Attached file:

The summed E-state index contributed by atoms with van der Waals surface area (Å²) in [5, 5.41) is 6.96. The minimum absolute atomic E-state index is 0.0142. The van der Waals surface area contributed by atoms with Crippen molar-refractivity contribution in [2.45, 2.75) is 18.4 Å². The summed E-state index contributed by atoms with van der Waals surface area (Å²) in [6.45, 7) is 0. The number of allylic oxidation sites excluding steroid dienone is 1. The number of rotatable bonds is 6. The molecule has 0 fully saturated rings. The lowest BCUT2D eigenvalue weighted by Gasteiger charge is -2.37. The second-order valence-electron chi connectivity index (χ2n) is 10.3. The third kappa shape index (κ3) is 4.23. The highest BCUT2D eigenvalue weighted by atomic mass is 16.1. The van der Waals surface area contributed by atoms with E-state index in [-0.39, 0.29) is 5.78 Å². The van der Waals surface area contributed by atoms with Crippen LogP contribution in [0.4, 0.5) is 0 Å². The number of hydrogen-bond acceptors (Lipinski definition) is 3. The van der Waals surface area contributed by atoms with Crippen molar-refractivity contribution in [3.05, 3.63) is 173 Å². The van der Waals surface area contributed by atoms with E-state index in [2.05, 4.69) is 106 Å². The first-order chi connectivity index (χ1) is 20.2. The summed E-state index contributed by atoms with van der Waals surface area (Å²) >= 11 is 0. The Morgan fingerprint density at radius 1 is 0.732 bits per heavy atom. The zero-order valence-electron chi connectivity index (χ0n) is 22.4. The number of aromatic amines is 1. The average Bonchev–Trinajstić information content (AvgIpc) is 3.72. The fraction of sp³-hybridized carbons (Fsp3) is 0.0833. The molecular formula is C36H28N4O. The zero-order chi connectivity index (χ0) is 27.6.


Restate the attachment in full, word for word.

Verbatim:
The summed E-state index contributed by atoms with van der Waals surface area (Å²) in [5, 5.41) is 6.96. The minimum absolute atomic E-state index is 0.0142. The van der Waals surface area contributed by atoms with Crippen molar-refractivity contribution in [2.45, 2.75) is 18.4 Å². The summed E-state index contributed by atoms with van der Waals surface area (Å²) in [6.45, 7) is 0. The number of allylic oxidation sites excluding steroid dienone is 1. The number of rotatable bonds is 6. The molecule has 0 fully saturated rings. The lowest BCUT2D eigenvalue weighted by Gasteiger charge is -2.37. The second-order valence-electron chi connectivity index (χ2n) is 10.3. The third kappa shape index (κ3) is 4.23. The highest BCUT2D eigenvalue weighted by atomic mass is 16.1. The van der Waals surface area contributed by atoms with E-state index in [-0.39, 0.29) is 5.78 Å². The van der Waals surface area contributed by atoms with Crippen LogP contribution in [0.4, 0.5) is 0 Å². The number of hydrogen-bond acceptors (Lipinski definition) is 3. The van der Waals surface area contributed by atoms with Crippen molar-refractivity contribution in [3.05, 3.63) is 173 Å². The van der Waals surface area contributed by atoms with E-state index in [2.05, 4.69) is 106 Å². The first-order chi connectivity index (χ1) is 20.2. The summed E-state index contributed by atoms with van der Waals surface area (Å²) >= 11 is 0. The Morgan fingerprint density at radius 1 is 0.732 bits per heavy atom. The zero-order valence-electron chi connectivity index (χ0n) is 22.4. The number of aromatic amines is 1. The average Bonchev–Trinajstić information content (AvgIpc) is 3.72. The fraction of sp³-hybridized carbons (Fsp3) is 0.0833. The molecular formula is C36H28N4O. The zero-order chi connectivity index (χ0) is 27.6.